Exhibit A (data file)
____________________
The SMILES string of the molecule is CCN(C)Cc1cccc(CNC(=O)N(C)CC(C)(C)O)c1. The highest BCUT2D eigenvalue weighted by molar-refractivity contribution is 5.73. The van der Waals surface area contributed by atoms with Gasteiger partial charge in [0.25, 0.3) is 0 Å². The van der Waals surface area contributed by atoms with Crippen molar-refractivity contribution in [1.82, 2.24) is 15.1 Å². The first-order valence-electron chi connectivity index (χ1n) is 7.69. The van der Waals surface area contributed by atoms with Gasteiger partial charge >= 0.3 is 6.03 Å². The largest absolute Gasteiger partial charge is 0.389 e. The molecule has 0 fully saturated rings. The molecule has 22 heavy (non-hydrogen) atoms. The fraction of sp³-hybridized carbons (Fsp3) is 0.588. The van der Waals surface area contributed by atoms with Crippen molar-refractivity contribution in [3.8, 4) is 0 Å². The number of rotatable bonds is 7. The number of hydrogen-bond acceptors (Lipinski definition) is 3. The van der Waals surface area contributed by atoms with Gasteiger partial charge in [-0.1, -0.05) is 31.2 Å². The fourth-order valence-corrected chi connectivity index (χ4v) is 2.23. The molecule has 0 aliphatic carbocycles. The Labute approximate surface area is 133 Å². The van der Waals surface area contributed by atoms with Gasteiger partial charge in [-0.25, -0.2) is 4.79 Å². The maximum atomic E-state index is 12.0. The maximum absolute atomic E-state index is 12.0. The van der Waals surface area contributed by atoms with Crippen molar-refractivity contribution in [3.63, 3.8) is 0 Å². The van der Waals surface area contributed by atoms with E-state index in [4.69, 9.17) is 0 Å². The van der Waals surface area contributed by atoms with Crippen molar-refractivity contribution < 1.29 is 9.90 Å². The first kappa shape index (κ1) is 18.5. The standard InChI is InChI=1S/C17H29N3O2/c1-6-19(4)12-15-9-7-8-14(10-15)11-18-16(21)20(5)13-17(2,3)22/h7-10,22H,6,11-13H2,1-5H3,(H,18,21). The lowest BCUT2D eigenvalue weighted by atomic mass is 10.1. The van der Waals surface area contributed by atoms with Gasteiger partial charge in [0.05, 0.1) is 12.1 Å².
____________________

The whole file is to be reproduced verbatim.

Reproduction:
The SMILES string of the molecule is CCN(C)Cc1cccc(CNC(=O)N(C)CC(C)(C)O)c1. The highest BCUT2D eigenvalue weighted by molar-refractivity contribution is 5.73. The van der Waals surface area contributed by atoms with Gasteiger partial charge in [0.25, 0.3) is 0 Å². The van der Waals surface area contributed by atoms with Crippen molar-refractivity contribution in [1.82, 2.24) is 15.1 Å². The first-order valence-electron chi connectivity index (χ1n) is 7.69. The van der Waals surface area contributed by atoms with Gasteiger partial charge >= 0.3 is 6.03 Å². The largest absolute Gasteiger partial charge is 0.389 e. The molecule has 0 fully saturated rings. The molecule has 22 heavy (non-hydrogen) atoms. The fraction of sp³-hybridized carbons (Fsp3) is 0.588. The van der Waals surface area contributed by atoms with Crippen molar-refractivity contribution in [3.8, 4) is 0 Å². The number of rotatable bonds is 7. The number of hydrogen-bond acceptors (Lipinski definition) is 3. The van der Waals surface area contributed by atoms with Gasteiger partial charge in [-0.1, -0.05) is 31.2 Å². The fourth-order valence-corrected chi connectivity index (χ4v) is 2.23. The molecule has 0 aliphatic carbocycles. The Labute approximate surface area is 133 Å². The van der Waals surface area contributed by atoms with Gasteiger partial charge in [-0.25, -0.2) is 4.79 Å². The maximum atomic E-state index is 12.0. The maximum absolute atomic E-state index is 12.0. The van der Waals surface area contributed by atoms with Crippen molar-refractivity contribution in [3.63, 3.8) is 0 Å². The van der Waals surface area contributed by atoms with E-state index in [4.69, 9.17) is 0 Å². The van der Waals surface area contributed by atoms with Crippen molar-refractivity contribution < 1.29 is 9.90 Å². The first kappa shape index (κ1) is 18.5. The standard InChI is InChI=1S/C17H29N3O2/c1-6-19(4)12-15-9-7-8-14(10-15)11-18-16(21)20(5)13-17(2,3)22/h7-10,22H,6,11-13H2,1-5H3,(H,18,21). The lowest BCUT2D eigenvalue weighted by atomic mass is 10.1. The van der Waals surface area contributed by atoms with Gasteiger partial charge in [0.05, 0.1) is 12.1 Å².